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north as the river Ems, inclusively, under the government styling itself the kingdom of Holland, and all ports and places under the government of France, together with the colonies, plantations and settlements in the possession of those governments respectively, and all ports and places in the northern parts of Italy, to be reckoned from the ports of Orbitello and Pesaro inclusively, shall continue and be subject to the same restrictions in point of trade and navigation without any exception, as if the same were actually blockaded by his majesty's naval forces in the most strict and rigorous manner, and that every vessel trading from and to the said countries or colonies, plantations or settlements, together with all goods and merchandise on board, shall be condemned as prize to the captors.

And his majesty is further pleased to order, and it is hereby ordered, that this order shall have effect from the day of the date thereof with respect to any ship, together with its cargo, which may be captured subsequent to such day on any voyage which is, and shall be rendered legal by this order, although such voyage at the time of the commencement of the same was unlawful and prohibited under the said former orders, and such ships upon being brought in shall be released accordingly; and with respect to all ships, together with their cargoes, which may be captured in any voyage which was permitted under the exceptions of the orders above mentioned, but which is not permitted according to the provisions of this order, his majesty is pleased to order, and it is hereby ordered, that such ships and their cargoes shall not be liable to condemnation unless they shall have received actual notice of the present order before such capture, or in default of such notice, until after the expiration of the like intervals from the date of this order as were allowed for constructive notice in the orders of the 25th of November, 1307, and the 18th of May, 1808, at the several places and latitudes therein specified.

And the right honourable the lords commissioners of his majesty's treasury, his majesty's principal secretaries of state, the lords commissioners of the admiralty, and the judge of the high court of admirally and judges of the courts of vice admiralty are to give the necessary direcLions herein as to them may respectively appertain.


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Washington, June 15, 1809. Sir,--I have the honour to enclose a copy of an order of his majesty in council, issued on the 26th of April last.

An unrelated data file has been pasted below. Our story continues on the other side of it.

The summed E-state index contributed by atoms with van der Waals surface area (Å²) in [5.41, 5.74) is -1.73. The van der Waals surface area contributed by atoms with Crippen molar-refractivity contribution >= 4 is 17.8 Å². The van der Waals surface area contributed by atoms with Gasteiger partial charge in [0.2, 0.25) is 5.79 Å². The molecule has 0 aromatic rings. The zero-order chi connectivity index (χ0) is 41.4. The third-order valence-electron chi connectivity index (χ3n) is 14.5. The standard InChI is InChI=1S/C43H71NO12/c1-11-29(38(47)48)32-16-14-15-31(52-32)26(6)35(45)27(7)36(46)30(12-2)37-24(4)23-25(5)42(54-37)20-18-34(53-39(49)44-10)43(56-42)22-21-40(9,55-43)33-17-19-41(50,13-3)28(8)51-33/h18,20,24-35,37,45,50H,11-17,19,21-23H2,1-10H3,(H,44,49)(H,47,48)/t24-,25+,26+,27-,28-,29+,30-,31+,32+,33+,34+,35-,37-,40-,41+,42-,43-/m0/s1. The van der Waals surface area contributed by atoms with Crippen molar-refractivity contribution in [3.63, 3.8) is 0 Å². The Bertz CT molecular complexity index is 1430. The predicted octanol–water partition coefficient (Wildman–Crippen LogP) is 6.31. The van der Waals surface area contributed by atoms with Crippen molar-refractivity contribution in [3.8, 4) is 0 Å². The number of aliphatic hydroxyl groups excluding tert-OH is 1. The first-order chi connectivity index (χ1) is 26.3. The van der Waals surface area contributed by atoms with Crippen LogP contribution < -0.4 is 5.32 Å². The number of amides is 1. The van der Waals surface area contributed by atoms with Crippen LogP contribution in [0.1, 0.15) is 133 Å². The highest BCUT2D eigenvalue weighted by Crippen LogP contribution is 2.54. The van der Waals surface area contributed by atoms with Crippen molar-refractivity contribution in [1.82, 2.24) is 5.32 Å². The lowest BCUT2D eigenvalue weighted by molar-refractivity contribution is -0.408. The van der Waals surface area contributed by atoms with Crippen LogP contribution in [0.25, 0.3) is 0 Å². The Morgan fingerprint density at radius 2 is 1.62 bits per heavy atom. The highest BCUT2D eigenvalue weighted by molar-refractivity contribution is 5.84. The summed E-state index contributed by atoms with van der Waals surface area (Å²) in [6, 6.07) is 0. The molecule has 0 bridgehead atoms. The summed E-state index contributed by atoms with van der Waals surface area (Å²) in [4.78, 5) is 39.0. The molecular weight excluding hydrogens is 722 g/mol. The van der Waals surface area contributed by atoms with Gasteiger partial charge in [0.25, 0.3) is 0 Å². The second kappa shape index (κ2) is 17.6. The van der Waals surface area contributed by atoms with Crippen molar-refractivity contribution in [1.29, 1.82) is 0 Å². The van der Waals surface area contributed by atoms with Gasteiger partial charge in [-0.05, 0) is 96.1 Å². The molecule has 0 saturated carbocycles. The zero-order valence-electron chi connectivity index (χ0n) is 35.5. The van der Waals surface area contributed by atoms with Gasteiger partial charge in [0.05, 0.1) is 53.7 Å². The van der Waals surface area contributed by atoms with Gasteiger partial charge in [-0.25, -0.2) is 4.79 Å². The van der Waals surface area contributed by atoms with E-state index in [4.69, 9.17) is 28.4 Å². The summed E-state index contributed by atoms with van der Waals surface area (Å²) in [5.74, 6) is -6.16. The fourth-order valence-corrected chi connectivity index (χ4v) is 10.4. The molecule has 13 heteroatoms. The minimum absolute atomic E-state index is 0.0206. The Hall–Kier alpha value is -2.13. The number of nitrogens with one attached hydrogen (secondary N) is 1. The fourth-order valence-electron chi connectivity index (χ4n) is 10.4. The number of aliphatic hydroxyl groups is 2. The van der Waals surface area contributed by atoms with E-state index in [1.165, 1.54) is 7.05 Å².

In consequence of official communications sent to me from his majesty's government since the adoption of that measure, I am cnabled to assure you that it has no connection whatever with the overtures which I have been authorized to make to the government of the United States, and that I am persuaded that the terms of the agreement, so happily concluded by the recent negotiation, will be strictly fulfilled on the part of his majesty.

The internal evidence of the order itself, would fully justify the foregoing construction, and moreover it will not have escaped your notice that the repeal has not thereby been made of the orders of the 7th January, 1807, which, according to the engagement I have entered into, on the part of his majesty, is to be abrogated with the other orders, in consequence of the adjustment of differences between the two countries and the confidence entertained of a further conciliatory understanding. I have the honour to be, &c.

D. M. ERSKINE. The Hon. Robert Smith, &c. &c. &c.

Department of State, June 15, 1809. Sir, I have the honour to acknowledge the receipt of your note of this day, communicating the order in council, issued by his Britannick majesty on the 26th of April


However well persuaded the President may at all times have been, that the arrangement so happily effected by the late negotiation would be strictly fulfilled on the part of his Britannick majesty, he has nevertheless received with satisfaction your renewed assurances to that effect, with the further assurance, founded on official communications to you from your goverment since the adoption of the order in council of the 26th of April, that that order was not intended to have any connection whatever with the overVOL. VII,


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tures which you had been authorized to make to the government of the United States. I have the honour to be, &c.

R. SMITH The Hon. D. M. Erskine, Envoy Extraordinary and Minister Plenipotentiary of his Britannick Majesty.




Fellow Citizens of the Senate, and

of the House of Representatives,

At the period of our last meeting, I had the satisfaction of communicating an adjustment with one of the principal belligerent nations, highly important in itself, and still more so as presaging a more extended accommodation. It is with decp concern, I am now to inform you, that the favourable prospect has been overclouded, by a refusal of the British government to abide by the act of its minister plenipotentiary, and by its ensuing policy towards the United States, as seen through the communications of the minister sent to replace him.